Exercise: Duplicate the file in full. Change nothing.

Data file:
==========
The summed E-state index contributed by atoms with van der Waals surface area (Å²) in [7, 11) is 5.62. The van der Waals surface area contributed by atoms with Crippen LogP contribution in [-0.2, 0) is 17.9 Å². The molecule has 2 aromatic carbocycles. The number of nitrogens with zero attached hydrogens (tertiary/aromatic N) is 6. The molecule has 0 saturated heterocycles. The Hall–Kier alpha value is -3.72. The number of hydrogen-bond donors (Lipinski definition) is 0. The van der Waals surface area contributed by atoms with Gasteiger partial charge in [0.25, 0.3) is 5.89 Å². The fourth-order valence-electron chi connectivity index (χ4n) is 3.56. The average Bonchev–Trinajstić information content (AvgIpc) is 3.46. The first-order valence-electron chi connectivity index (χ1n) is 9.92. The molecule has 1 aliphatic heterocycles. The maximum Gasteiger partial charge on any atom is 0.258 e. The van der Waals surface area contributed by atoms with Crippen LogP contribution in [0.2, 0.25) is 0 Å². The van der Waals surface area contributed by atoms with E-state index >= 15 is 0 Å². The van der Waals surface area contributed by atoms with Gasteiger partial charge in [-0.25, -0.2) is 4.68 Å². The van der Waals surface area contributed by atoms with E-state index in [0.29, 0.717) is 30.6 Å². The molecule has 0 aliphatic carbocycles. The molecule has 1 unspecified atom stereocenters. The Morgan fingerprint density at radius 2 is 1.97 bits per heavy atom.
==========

The summed E-state index contributed by atoms with van der Waals surface area (Å²) in [7, 11) is 5.62. The van der Waals surface area contributed by atoms with Crippen LogP contribution in [-0.2, 0) is 17.9 Å². The molecule has 2 aromatic carbocycles. The number of nitrogens with zero attached hydrogens (tertiary/aromatic N) is 6. The molecule has 0 saturated heterocycles. The Hall–Kier alpha value is -3.72. The number of hydrogen-bond donors (Lipinski definition) is 0. The van der Waals surface area contributed by atoms with Gasteiger partial charge in [0.25, 0.3) is 5.89 Å². The fourth-order valence-electron chi connectivity index (χ4n) is 3.56. The average Bonchev–Trinajstić information content (AvgIpc) is 3.46. The first-order valence-electron chi connectivity index (χ1n) is 9.92. The molecule has 1 aliphatic heterocycles. The maximum Gasteiger partial charge on any atom is 0.258 e. The van der Waals surface area contributed by atoms with Crippen LogP contribution in [0.2, 0.25) is 0 Å². The van der Waals surface area contributed by atoms with E-state index >= 15 is 0 Å². The van der Waals surface area contributed by atoms with Gasteiger partial charge in [-0.25, -0.2) is 4.68 Å². The van der Waals surface area contributed by atoms with E-state index in [0.29, 0.717) is 30.6 Å². The molecule has 0 aliphatic carbocycles. The molecule has 1 unspecified atom stereocenters. The Morgan fingerprint density at radius 2 is 1.97 bits per heavy atom.